Banks later complained that the marketing for the movie may have turned off some potential viewers.
She said Charlie’s Angels was marketed as being ‘just for girls,’ though that wasn’t her intention.
‘I was just making an action movie. I would’ve liked to have made Mission: Impossible, but women aren’t directing Mission: Impossible. I was able to direct an action movie, frankly, because it starred women and I’m a female director, and that is the confine right now in Hollywood,’ she told the New York Times.
The film grossed only $73 million against against an estimated budget of $48–55 million, meaning that it likely failed to make back additional money spending on promotion.
The Incredible Hulk (2008)
Edward Norton’s The Incredible Hulk (2008) was the second MCU film after Iron Man, but it barely performed better than 2003’s Hulk. Norton was replaced by Ruffalo in later films after clashing with Marvel
Some critics were unkined to Ang Lee’s Hulk (2003), but the director’s striking style — which mimicked comic book panels at times — ensured its longevity as a cult film and a contrast with latter-day corporate film entries from Marvel Studios
The Eric Bana–starring Hulk from 2003 was a commercial success but received polarizing reviews.
Though it has gone on to be a cult favorite among some superhero fans, Marvel Studios tried to reboot the series with The Incredible Hulk in 2008.
It was just the second film in the Marvel Cinematic Universe after Iron Man, and it now starred Edward Norton as Dr. Bruce Banner.
The movie received slightly better reviews, but didn’t fare much better commercially, and Norton clashed with Marvel over the final cut, leading him to be replaced by Mark Ruffalo for future Avengers films.
So far, there’s no indication that the Hulk will be getting another solo film anytime soon, and the 2008 entry has been largely forgotten by MCU fans, despite its villain Tim Roth showing up in the disappointing She-Hulk: Attorney at Law in 2022.
Friday The 13th (2009)
The 2009 Friday The 13th reboot was a commercial hit and a critical disaster. Despite making plenty of money, a sequel never materialized and legal wrangling then made it impossible until recently
Despite featuring a cast of mostly unknown actors, the original Friday The 13th (1980) spawned a seemingly endless stream of sequels and became a slasher classic
The remake departed from slower-developing original series considerably. Jason isn’t even the killer until the second film, and he didn’t get his iconic hockey goalie mask until Friday The 13th Part III (1982)
The Friday The 13th series has had endless sequels, many of which retconned plot points over time.
But the series got an official reboot in 2009 for the hockey mask–clad serial killer Jason Vorhees.
The new entry condensed Jason’s development from the first four movies and also tried to make him somewhat more sympathetic via a tragic backstory.
The movie was derided by many critics and horror fans, but proved to be a commercial hit, grossing over $92 million against a $19 million budget.
But legal wrangling between original Friday The 13th director Sean S. Cunningham and the original film’s writer Victor Miller prevented any sequels being created to capitalize on the reboot’s success.
The suit was eventually resolved, with Miller winning the domestic rights to the Friday The 13th franchise, but Cunningham still had the rights to the Jason character, making it impossible to do a Friday The 13th film featuring Jason.
However, a new sequel is reportedly in the works, suggesting that Cunningham and Miller may have made a deal to combine the properties once again.
A Nightmare On Elm Street (2010)
The 2010 Nightmare On Elm Street also received terrible reviews but raked in cash. Once again, producers failed to get a sequel off the ground, and now the rights have reverted to the late Wes Craven’s estate, complicating hopes for future sequels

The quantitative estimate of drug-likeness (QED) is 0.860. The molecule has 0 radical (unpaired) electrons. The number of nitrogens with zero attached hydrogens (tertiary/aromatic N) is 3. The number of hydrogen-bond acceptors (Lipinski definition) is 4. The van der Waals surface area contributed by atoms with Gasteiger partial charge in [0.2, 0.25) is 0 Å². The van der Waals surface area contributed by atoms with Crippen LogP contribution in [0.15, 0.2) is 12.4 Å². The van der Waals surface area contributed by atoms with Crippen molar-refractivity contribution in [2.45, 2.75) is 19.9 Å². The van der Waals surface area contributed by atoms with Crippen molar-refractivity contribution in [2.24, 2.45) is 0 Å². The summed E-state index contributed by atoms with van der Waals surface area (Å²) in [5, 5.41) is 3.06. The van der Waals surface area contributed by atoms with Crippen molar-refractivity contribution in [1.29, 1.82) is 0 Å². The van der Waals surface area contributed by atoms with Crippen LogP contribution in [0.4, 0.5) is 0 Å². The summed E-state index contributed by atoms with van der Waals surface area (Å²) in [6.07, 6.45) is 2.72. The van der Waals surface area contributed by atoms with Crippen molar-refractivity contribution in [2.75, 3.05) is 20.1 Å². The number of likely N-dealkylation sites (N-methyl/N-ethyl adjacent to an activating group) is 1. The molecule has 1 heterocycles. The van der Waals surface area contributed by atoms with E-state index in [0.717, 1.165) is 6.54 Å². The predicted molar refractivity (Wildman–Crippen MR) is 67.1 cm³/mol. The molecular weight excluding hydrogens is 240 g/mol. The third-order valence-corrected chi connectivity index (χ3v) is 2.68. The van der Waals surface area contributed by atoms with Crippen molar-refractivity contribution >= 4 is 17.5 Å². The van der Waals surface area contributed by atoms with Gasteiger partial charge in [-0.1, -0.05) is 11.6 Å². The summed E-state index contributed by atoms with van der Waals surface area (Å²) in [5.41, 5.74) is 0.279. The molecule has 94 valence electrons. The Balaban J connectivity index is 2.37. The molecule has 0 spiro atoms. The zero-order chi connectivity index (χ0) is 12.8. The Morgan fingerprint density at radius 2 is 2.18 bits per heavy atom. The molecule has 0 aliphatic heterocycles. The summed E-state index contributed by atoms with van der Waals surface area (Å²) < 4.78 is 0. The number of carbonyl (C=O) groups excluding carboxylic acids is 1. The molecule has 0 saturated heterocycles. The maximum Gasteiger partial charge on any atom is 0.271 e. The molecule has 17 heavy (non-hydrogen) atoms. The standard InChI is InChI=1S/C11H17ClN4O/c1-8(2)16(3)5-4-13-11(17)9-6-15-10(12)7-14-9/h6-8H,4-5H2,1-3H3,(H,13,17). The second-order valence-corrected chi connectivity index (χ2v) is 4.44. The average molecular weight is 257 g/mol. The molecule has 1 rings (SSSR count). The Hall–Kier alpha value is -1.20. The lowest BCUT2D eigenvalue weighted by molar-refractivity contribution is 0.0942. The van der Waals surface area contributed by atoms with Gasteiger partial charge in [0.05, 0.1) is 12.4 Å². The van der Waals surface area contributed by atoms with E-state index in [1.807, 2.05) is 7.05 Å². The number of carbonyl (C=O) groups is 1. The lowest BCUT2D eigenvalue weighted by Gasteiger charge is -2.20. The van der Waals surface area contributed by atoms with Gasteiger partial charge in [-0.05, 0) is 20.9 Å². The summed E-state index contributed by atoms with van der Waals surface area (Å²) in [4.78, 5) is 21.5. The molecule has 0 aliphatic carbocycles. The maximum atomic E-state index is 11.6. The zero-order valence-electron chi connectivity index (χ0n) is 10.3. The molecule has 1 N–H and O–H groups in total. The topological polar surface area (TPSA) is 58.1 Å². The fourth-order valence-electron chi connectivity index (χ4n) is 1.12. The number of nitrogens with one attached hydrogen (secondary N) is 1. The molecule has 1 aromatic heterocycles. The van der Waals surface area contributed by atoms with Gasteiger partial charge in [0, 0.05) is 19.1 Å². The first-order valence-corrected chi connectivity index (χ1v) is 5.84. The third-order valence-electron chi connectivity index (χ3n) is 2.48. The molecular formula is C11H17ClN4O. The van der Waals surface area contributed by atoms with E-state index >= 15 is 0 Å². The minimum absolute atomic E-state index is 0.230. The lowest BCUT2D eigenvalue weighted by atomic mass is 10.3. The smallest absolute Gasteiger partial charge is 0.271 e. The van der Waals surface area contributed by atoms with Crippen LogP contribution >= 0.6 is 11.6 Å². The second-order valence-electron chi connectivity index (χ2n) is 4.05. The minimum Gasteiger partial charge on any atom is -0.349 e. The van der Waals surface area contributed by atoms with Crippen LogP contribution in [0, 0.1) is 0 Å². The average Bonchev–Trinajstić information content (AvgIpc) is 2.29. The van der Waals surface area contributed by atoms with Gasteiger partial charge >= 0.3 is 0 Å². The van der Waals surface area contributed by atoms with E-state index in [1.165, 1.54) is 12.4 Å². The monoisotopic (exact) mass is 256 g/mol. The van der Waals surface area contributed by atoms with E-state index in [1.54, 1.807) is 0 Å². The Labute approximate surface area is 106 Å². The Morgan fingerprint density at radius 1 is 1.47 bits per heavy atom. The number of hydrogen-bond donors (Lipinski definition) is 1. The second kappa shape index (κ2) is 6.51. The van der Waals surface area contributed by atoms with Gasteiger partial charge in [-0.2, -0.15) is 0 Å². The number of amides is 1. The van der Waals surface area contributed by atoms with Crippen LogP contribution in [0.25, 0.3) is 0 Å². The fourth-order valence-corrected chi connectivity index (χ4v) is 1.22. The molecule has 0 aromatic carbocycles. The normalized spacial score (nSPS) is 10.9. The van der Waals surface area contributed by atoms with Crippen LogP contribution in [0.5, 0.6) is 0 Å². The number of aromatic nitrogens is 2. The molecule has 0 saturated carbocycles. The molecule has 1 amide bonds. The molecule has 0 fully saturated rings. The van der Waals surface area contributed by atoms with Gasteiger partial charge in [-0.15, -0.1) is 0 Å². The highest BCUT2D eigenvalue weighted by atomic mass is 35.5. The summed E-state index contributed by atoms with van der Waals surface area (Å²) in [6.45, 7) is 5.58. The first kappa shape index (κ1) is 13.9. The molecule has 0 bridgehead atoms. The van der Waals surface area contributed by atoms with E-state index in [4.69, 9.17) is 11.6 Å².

The remake may have failed to find a place in the cultural memory due to the lack of original Freddy Krueger actor Robert Englund, who’s portrayal helped make the child murderer infamous and iconic
Before she broke out as an acclaimed actress, one of Rooney Mara’s biggest roles was in the 2010 remake of A Nightmare On Elm Street, from the 1984 classic directed by Wes Craven.
The redone film featured Jackie Earl Haley taking over as Freddy Krueger from original star Robert Englund, while Craven had long stepped back from the series after directing two of its films.
But critics roasted the movie for its somber teen characters and Haley’s portrayal of Freddy, who didn’t inspire the simultaneous fear and glee of Englund’s performance.
It was still a massive box office hit, though, but attempts at sequels were mired in development hell.
In 2019, Craven’s estate regained control of the franchise — four years after his death — which may also complicate plans to put out a new Nightmare film.
Superman Returns (2006)
Superman Returns introduced newcomer Brandon Routh in the title role and was a hit at the box office and with critics. But it failed to make enough profit over its astronomical budget to satisfy Warner Bros., so a sequel was canceled until Man Of Steel in 2013
While Routh’s career had largely fizzled a few years after Superman Returns, Christopher Reeve — who was also an unknown — starred in three sequels and launched a successful dramatic career as well
Superman Returns seemed to be on solid footing after securing X-Men director Bryan Singer to revive the franchise (though long-simmering allegations of sexual misconduct against him would boil up years later after he left the Bohemian Rhapsody production).
Singer was looking for an unknown to play Superman, as Christopher Reeve’s career had been launched by playing the caped superhero.
He settled on Brandon Routh as the title character, while disgraced star Kevin Spacey played his nemesis Lex Luthor.
The movie was a hit at the box office and received strong reviews, but it didn’t make enough profit compared to its enormous budget to inspire confidence from Warner Bros., so the studio canceled a planned sequel.
Routh scored some high-profile roles in subsequent years, but his career never took off after his Superman role was snatched away from him.
By contrast, Reeve became a superstar as well as a regular fixture in the work of acclaimed filmmakers. In addition to three Superman sequels, he worked for directors Sidney Lumet, Frank Perry and Peter Bogdanovich. Reeve was also able to show off his acting chops in two Merchant Ivory productions, The Bostonians and The Remains Of The Day, which was nominated for several Academy Awards.
Zack Snyder subsequently rebooted the Superman franchise in 2013 with Man Of Steel, which starred Henry Cavill in the title role.